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Time as an Ingredient in Meal Production and Consumption

  • Woodward, Jonathan

    ()

    (University of North Carolina at Greensboro, Department of Economics)

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    Economic factors such as wages may have different influences on meal production and consumption times. Previous research has typically investigated only production or consumption time, and has produced mixed results. After developing a stylized model that illustrates how higher wages may reduce meal production time but have ambiguous effects on meal consumption time, I examine these relationships using time diary information from the ATUS supplemented with wage information from the CPS. Using standard and censored regression models, I find that for meal production time, women experience a negative effect from wages on weekdays, as expected, and no effect on weekends. However, men show no weekday effect and a surprising positive effect of wages on weekends, suggesting that men with a high value of weekday time may substitute weekend meal production time for weekday time. Higher wages are associated with more meal consumption time for both men and women on weekdays and weekends, indicating that consumption time is a normal good.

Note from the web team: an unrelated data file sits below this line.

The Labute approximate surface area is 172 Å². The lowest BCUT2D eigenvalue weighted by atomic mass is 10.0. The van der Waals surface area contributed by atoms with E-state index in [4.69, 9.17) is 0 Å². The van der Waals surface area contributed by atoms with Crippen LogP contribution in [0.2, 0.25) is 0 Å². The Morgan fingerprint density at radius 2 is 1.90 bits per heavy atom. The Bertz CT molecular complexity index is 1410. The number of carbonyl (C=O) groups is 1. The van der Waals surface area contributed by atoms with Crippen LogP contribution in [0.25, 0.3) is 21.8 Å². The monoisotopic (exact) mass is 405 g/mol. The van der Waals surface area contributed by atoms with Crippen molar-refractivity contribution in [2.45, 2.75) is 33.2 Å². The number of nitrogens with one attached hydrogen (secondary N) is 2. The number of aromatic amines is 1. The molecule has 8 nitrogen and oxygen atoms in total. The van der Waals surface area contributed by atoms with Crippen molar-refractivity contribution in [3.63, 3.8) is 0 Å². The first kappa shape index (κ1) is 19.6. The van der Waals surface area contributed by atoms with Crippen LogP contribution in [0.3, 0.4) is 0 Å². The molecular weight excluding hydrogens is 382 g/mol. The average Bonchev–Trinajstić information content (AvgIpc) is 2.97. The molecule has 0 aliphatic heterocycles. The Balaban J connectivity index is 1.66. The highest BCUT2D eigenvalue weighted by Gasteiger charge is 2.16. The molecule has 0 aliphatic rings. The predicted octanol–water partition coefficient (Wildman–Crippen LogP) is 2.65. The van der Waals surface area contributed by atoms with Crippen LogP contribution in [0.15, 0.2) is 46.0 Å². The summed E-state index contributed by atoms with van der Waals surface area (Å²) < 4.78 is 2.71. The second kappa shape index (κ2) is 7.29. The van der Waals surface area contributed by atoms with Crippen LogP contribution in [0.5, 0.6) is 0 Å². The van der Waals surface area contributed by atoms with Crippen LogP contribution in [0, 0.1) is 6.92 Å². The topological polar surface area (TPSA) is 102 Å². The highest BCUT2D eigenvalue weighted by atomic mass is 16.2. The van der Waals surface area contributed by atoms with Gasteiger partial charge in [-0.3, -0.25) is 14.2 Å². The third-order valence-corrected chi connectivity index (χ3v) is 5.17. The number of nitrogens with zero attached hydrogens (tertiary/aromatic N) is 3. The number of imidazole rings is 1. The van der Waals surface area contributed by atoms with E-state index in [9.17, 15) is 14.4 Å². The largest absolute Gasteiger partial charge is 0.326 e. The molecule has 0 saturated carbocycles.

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    File URL: http://bae.uncg.edu/assets/research/econwp/2011/11-12.pdf
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    Paper provided by University of North Carolina at Greensboro, Department of Economics in its series Working Papers with number 11-12.

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    Length: 47 pages
    Date of creation: 02 Aug 2011
    Date of revision:
    Handle: RePEc:ris:uncgec:2011_012
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    1. Jay Stewart, 2009. "Tobit or Not Tobit?," Working Papers 432, U.S. Bureau of Labor Statistics.
    2. Mark Aguiar & Erik Hurst, 2005. "Consumption versus Expenditure," Journal of Political Economy, University of Chicago Press, vol. 113(5), pages 919-948, October.
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